At the point just below the headstock where the fretboard flattens out, place your nut across the neck running perpendicular. Use a pencil to mark both edges of the nut.
Between your marks, use your coping saw or other handsaw to cut a groove 1/8" deep into the neck. Do this multiple times to remove most of the material between the marks. Then use a knife to clean the remaining wood from the channel, and use sandpaper to smooth it.
Once your channel is cut enough to fit the nut into place, trim your nut to the width of your neck and glue it into place in the channel.
Drill a pilot hole in the center of the end of your neck, using a bit slightly smaller than your 1-1/2" wood screws.
Measure the thickness of the neck and of the license plate. Divide the neck thickness in half and subtract the thickness of the license plate. Measure down from the edge of one short sides of your body box the same length you just calculated and drill another pilot hole centered in the board.
Now use wood glue and a 1-1/2" wood screw to attach the neck to the body. Make sure it's perfectly squared up and not twisted. Placing a small amount of glue between the neck and body will help prevent the joint from loosening in the future.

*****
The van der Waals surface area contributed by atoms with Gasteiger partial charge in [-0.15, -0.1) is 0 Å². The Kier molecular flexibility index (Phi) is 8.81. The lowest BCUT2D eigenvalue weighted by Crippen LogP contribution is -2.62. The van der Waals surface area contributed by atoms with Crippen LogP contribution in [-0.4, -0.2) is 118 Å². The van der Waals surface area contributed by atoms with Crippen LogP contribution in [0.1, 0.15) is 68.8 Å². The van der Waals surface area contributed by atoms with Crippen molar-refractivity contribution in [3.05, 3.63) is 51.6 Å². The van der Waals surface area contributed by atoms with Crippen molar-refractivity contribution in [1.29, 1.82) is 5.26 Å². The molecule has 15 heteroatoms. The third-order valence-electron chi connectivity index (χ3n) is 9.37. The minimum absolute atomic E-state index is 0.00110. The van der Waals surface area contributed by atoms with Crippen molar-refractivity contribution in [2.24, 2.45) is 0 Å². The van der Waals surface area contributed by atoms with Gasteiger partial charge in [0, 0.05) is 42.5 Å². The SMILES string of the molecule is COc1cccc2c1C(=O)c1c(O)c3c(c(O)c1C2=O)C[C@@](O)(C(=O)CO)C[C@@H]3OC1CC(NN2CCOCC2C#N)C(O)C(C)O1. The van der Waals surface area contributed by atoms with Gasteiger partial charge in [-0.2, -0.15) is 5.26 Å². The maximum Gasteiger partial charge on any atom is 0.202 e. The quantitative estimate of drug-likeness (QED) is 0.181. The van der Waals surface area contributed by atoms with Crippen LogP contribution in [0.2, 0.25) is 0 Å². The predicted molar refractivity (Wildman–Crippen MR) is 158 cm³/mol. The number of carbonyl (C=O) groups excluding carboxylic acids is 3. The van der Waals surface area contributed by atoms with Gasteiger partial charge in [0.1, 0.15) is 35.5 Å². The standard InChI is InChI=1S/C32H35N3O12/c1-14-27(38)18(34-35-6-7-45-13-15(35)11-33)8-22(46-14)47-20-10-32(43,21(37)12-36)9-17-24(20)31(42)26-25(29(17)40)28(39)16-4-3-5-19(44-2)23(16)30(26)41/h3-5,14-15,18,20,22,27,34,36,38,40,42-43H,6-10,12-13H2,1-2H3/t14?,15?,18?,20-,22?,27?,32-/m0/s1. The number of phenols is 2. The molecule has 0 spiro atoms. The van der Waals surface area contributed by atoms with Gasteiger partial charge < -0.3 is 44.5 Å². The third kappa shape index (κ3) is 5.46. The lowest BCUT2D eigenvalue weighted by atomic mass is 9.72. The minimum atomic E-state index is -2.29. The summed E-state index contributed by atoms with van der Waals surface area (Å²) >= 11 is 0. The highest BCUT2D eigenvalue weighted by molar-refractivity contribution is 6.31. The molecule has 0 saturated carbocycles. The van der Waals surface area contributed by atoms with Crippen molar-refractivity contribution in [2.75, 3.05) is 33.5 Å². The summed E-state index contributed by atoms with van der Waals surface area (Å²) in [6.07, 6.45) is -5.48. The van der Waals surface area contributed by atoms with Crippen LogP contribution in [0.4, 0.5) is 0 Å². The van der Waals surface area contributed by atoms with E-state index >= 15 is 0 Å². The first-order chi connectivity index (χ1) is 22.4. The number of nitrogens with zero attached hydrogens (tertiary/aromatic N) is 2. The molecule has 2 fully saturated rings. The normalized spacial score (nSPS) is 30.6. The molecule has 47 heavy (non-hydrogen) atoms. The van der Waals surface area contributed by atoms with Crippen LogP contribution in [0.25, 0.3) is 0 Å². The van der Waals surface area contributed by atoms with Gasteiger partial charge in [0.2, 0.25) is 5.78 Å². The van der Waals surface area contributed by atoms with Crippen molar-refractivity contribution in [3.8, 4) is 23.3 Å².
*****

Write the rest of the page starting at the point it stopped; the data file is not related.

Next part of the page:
From the 1.5"×1.5" hardwood stock, cut 2 lengths that are as long as the walls of the guitar body are deep (~3 inches). These can be cut in the miter box to ensure 90° flat cuts.
Center the license plate on top of the body box and mark the locations of the plate's 2 existing screw holes that are on the opposite end from the pickup hole.
Place glue on one side of each of the 2 blocks that you just cut and clamp them inside the box as shown, so they're centered on your screw hole markings. Leave the glue to dry for at least 6 hours.
Finally, coat the top surfaces of the frame with glue and clamp the license plate on to secure it. Add clamps as needed to ensure that your license plate is making good contact on all edges, the whole way around. Again, let the glue dry at least 6 hours.
An electric guitar uses an electromagnetic device known as a pickup to capture the vibration of the strings and convert it into a signal that's sent to the amplifier. (We based our pickup design on this great tutorial on Instructables.) It's basically a coil of wire and some magnets; vibration creates fluctuations in the magnetic field, which are picked up and converted to a small electrical current.
Measure the hole you cut in the license plate, and design a rectangle that's slightly larger than the hole. This will be the bobbin's top plate. It can be drawn by hand or created digitally using an application such as Inkscape or Adobe Illustrator. Design a second template that's approximately twice as tall, for the bobbin's bottom plate.
Mark a pattern of 4 holes evenly spaced 1/2" apart in the center of the top template. Copy this hole pattern to the lower half of the bottom template, then add 2 more holes centered near the upper edge of the bottom template.
Tape the templates to a piece of 1/4" plywood and cut them out with your coping saw or jigsaw. Use sandpaper to clean up the edges.